“There is therefore a huge place for the generalist. In fact, it is essential.


RACGP President Dr. Karen Price agrees. She told Nine Newspapers that many patients who present with mental health issues also have chronic health conditions that require a holistic approach.


“We take care of the whole person,” Dr. Price said.


‘[And] patients can already access psychologists without referral [and claim it] on their private health insurance.

 

In addition to removing references to general practitioners, the AAPi advocates that the number of Medicare-funded sessions be doubled from 20 to 40 per year, alongside an increase in the rebate to $150 per visit.

Additionally, the AAPi and APS are asking that the requirement for patients to renew their mental health plan after the sixth session be removed.

Dr Andronis, however, says the review process is “essential”.

“When the GP looks at a case of a mental health issue, it’s all about whether the person is on the right track – is it the right one? [therapist]? Is this the right treatment modality? ” she says.

‘The assumption that this is the case is not always correct.

“I see it quite frequently in psychological medicine where people have seen the psychologist and it’s only after the exam that it becomes apparent that they haven’t really engaged or they’ve stopped looking at them. to see.

“Or they go out of a sense of duty or want to please the psychologist, but don’t really improve.”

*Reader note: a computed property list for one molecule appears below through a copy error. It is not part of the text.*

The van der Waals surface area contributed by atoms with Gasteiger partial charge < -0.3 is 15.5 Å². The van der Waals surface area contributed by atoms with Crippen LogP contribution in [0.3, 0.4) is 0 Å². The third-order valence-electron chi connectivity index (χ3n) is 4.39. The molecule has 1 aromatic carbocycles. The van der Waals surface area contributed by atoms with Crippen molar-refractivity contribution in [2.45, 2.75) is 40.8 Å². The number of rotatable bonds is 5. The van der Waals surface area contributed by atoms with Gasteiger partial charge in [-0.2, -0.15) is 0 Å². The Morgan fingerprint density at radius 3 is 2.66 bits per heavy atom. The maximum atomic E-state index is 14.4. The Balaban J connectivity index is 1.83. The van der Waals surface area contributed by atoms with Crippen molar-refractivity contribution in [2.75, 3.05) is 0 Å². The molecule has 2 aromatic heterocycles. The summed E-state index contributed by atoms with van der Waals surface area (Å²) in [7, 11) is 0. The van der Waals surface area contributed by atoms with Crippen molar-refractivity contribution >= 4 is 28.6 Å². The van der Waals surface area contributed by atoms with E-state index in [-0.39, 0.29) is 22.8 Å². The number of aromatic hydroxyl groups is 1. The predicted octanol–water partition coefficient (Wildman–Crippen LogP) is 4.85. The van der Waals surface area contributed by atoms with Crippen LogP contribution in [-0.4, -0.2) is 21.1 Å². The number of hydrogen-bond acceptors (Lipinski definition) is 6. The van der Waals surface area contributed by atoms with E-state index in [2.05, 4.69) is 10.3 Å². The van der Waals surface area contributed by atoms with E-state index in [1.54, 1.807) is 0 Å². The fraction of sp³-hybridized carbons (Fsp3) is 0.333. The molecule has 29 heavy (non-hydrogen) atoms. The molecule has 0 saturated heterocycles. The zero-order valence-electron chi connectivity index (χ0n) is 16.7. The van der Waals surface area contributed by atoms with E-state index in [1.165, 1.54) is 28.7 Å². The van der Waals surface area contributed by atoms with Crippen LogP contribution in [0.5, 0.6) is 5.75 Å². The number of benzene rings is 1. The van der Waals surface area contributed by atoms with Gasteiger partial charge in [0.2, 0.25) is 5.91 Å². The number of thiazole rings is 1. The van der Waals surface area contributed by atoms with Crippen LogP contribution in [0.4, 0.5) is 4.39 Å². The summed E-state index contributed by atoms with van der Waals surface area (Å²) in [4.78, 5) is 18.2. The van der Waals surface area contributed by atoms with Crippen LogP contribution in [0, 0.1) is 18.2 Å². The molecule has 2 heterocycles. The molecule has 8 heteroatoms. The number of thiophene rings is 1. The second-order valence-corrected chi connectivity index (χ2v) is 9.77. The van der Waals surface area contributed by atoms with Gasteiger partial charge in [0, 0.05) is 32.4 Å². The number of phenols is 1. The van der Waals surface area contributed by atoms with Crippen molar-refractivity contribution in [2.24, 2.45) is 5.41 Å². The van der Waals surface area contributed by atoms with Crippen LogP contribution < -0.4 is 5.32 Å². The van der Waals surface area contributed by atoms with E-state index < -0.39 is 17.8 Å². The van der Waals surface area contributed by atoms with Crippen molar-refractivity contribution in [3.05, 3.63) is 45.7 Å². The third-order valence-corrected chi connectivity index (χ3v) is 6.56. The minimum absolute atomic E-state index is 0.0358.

In response to the pressing need for access to mental health care, the RACGP is instead calling for the current system to be better funded, with higher Medicare rebates for longer GP visits to ensure doctors can meet the needs of their patients.

Dr Andronis believes the central problem goes back to the “progressive and severe underfunding” of mental health and the deskilling of GPs. But says recent government initiatives over the past two years to educate GPs are a step in the right direction.

“GPs are affordable and accessible, and more likely to bill en masse than most psychologists, certainly in urban areas or areas of high demand,” Dr Andronis said.

“And most of the issues that we see in GP have a mental health basis and we actually manage them.

“So GPs need to start recognizing that they can do this job, they do this job, and most of the time they do it well enough, and they can learn to do it even better, rather than letting our system become fragmented and our perception of ourselves as general practitioners is dictated by other people’s assessments of how well we do our job.

Rather than focusing on person-centered care, Dr. Andronis believes peak bodies are instead “taking advantage” of stress in the community in the run-up to the federal election.

“It seems to me that people are really taking the opportunity to protect their little territory and to focus very narrowly on their work,” she said.

“It’s a reality of the political system; we are closer to an election and unfortunately we live in a very competitive system, and that makes people fearful, and the more fearful people are, the more competitive and protective of their territory they will be.

“But really, why are we fragmenting a system that we know works?”